Yesterday, the Senate Committee on Foreign Relations held a hearing to address the ongoing insecurity and developing humanitarian crisis in Sudan and South Sudan. The witnesses for the hearing included Special Envoy to Sudan and South Sudan Princeton Lyman, the director of the Sudan Program at the United States Institute of Peace Jonathan Temin, Assistant Administrator for the US Agency for International Development Nancy Lindborg, as well as the co-founders of the Satellite Sentinel Project John Prendergast and George Clooney.
The witnesses and committee members were all concerned about four primary issues: the deteriorating relations between Sudan and South Sudan; aerial attacks in South Kordofan and Blue Nile; the Sudanese government’s use of starvation as a weapon of war; and what the US could do to better address each of these problems.
Ambassador Lyman focused his comments to the committee on the future of negotiations regarding oil and border disputes between Sudan and South Sudan noting that in order to move forward, both governments must recognize that each has tried to destabilize the other and that in both are weakened in the process.
George Clooney and John Prendergast showed a video of their recent trip to the Nuba Mountains in Sudan where the Bashir government is conducting a brutal aerial bombardment campaign against citizens, forcing them into hiding. George Clooney made one of the strongest statements of the afternoon against the Bashir government by stating that “They are proving themselves to be the greatest war criminals of this century, by far.”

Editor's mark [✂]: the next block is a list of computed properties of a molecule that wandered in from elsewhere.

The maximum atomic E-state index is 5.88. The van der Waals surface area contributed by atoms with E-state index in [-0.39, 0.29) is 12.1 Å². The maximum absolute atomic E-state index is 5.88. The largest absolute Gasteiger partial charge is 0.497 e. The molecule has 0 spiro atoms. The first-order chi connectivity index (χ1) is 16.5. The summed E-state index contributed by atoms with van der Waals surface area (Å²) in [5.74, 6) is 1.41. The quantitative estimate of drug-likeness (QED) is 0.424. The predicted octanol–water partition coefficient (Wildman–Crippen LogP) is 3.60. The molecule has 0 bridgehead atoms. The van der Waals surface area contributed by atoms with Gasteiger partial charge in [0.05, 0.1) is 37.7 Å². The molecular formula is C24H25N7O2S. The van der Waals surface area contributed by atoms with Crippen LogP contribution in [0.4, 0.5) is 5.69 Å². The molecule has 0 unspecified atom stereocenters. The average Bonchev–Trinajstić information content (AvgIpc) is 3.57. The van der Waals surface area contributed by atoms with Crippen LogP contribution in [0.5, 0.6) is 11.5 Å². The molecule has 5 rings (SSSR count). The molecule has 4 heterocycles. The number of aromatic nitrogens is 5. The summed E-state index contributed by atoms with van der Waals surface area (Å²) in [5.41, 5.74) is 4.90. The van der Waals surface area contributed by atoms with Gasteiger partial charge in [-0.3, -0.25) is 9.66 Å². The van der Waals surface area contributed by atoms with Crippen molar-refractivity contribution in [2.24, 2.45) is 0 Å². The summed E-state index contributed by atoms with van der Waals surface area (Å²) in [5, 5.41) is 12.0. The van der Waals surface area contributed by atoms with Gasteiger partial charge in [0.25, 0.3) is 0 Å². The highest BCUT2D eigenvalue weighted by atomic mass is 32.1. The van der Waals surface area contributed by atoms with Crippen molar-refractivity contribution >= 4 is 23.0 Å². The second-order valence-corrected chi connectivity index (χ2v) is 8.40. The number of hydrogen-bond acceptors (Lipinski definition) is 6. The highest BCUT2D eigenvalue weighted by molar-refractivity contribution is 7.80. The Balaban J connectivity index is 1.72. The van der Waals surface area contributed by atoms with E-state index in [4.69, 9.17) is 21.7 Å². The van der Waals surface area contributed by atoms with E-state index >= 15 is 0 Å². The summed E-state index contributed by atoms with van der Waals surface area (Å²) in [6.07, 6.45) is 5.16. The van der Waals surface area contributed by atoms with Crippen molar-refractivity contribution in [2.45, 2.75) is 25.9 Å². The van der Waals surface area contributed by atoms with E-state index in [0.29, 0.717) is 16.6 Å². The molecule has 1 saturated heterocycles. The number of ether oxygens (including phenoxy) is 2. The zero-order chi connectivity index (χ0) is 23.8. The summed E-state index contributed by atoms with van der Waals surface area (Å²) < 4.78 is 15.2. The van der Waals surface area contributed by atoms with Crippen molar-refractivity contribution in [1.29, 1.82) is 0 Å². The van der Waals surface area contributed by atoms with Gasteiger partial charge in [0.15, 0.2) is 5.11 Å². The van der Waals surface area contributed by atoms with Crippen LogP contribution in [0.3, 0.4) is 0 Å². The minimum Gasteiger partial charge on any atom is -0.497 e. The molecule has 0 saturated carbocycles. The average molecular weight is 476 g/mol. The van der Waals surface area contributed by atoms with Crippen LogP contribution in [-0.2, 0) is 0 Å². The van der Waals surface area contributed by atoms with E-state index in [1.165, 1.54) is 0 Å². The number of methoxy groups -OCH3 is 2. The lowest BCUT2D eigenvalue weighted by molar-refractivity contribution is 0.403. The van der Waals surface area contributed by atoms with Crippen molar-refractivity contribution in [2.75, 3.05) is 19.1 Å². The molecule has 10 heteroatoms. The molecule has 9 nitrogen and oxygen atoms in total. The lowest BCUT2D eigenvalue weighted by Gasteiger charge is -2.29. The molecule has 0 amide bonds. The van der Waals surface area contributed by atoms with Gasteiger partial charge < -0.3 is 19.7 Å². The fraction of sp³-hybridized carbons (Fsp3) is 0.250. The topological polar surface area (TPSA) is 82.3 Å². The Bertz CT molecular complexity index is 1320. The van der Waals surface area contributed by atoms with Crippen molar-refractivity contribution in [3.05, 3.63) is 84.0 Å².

Weighing most heavily on everyone’s mind was the continued and deliberate blockage of humanitarian aid to citizens by the Sudanese government. Administrator Lindborg noted that up to 250,000 people face a serious humanitarian emergency by April if the violence and the blockage of assistance continue.
Ambassador Lyman spoke of a joint-agreement, submitted to the Sudanese government, by the United Nations, African Union, and Arab League to allow international humanitarian access. He said that:
Should Khartoum agree to allow access to international humanitarian organizations across the lines of fighting, there must be swift progress on implementation. If necessary, we will examine ways to provide indirect support to Sudanese humanitarian actors to reach the most vulnerable. We have monitoring and accountability tools to make sure that civilians would be the beneficiaries of these activities. Nevertheless, an international program, as proposed by the UN and its partners, is the best means to reach the most people and we continue to urge the government to approve it.
Sudan’s use of starvation as a weapon of war must be stopped. Help us sound the alarm and draw attention to this humanitarian emergency by joining our Day of Action on March 16th.
Also learn more about the Sudan Peace, Security, and Accountability Act of 2012 (H.R. 4169) recently introduced in the House of Representatives to address the bombing currently underway in South Kordofan, Blue Nile, and Abyei and the blockage of life-sustaining food and assistance to hundreds of thousands of Sudanese.